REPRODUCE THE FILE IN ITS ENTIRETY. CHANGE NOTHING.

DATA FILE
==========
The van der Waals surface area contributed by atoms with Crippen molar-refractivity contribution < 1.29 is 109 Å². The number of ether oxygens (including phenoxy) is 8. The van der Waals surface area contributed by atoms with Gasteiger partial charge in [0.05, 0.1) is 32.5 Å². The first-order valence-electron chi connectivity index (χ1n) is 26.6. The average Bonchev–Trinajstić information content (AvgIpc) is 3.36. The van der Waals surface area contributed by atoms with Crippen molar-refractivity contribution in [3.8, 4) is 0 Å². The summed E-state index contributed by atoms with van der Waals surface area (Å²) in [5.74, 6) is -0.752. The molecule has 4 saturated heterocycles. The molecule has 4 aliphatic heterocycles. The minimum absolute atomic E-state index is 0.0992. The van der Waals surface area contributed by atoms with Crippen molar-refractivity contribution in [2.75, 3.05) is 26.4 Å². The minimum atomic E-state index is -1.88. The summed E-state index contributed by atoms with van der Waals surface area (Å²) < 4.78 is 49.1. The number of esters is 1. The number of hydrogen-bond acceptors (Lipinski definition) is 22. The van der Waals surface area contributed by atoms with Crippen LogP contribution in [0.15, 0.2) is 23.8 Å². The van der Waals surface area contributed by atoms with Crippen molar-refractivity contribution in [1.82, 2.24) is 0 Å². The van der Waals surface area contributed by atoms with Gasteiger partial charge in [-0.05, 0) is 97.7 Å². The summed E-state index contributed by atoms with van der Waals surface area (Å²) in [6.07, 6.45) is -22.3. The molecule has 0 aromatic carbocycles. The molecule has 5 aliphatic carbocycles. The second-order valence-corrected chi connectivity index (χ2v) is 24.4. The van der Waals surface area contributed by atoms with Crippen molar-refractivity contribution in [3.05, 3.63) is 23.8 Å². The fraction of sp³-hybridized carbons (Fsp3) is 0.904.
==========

The van der Waals surface area contributed by atoms with Crippen molar-refractivity contribution < 1.29 is 109 Å². The number of ether oxygens (including phenoxy) is 8. The van der Waals surface area contributed by atoms with Gasteiger partial charge in [0.05, 0.1) is 32.5 Å². The first-order valence-electron chi connectivity index (χ1n) is 26.6. The average Bonchev–Trinajstić information content (AvgIpc) is 3.36. The van der Waals surface area contributed by atoms with Crippen molar-refractivity contribution in [3.8, 4) is 0 Å². The summed E-state index contributed by atoms with van der Waals surface area (Å²) in [5.74, 6) is -0.752. The molecule has 4 saturated heterocycles. The molecule has 4 aliphatic heterocycles. The minimum absolute atomic E-state index is 0.0992. The van der Waals surface area contributed by atoms with Crippen molar-refractivity contribution in [2.75, 3.05) is 26.4 Å². The minimum atomic E-state index is -1.88. The summed E-state index contributed by atoms with van der Waals surface area (Å²) < 4.78 is 49.1. The number of esters is 1. The number of hydrogen-bond acceptors (Lipinski definition) is 22. The van der Waals surface area contributed by atoms with Crippen LogP contribution in [0.15, 0.2) is 23.8 Å². The van der Waals surface area contributed by atoms with Crippen molar-refractivity contribution in [1.82, 2.24) is 0 Å². The van der Waals surface area contributed by atoms with Gasteiger partial charge in [-0.05, 0) is 97.7 Å². The summed E-state index contributed by atoms with van der Waals surface area (Å²) in [6.07, 6.45) is -22.3. The molecule has 0 aromatic carbocycles. The molecule has 5 aliphatic carbocycles. The second-order valence-corrected chi connectivity index (χ2v) is 24.4. The van der Waals surface area contributed by atoms with Crippen molar-refractivity contribution in [3.05, 3.63) is 23.8 Å². The fraction of sp³-hybridized carbons (Fsp3) is 0.904.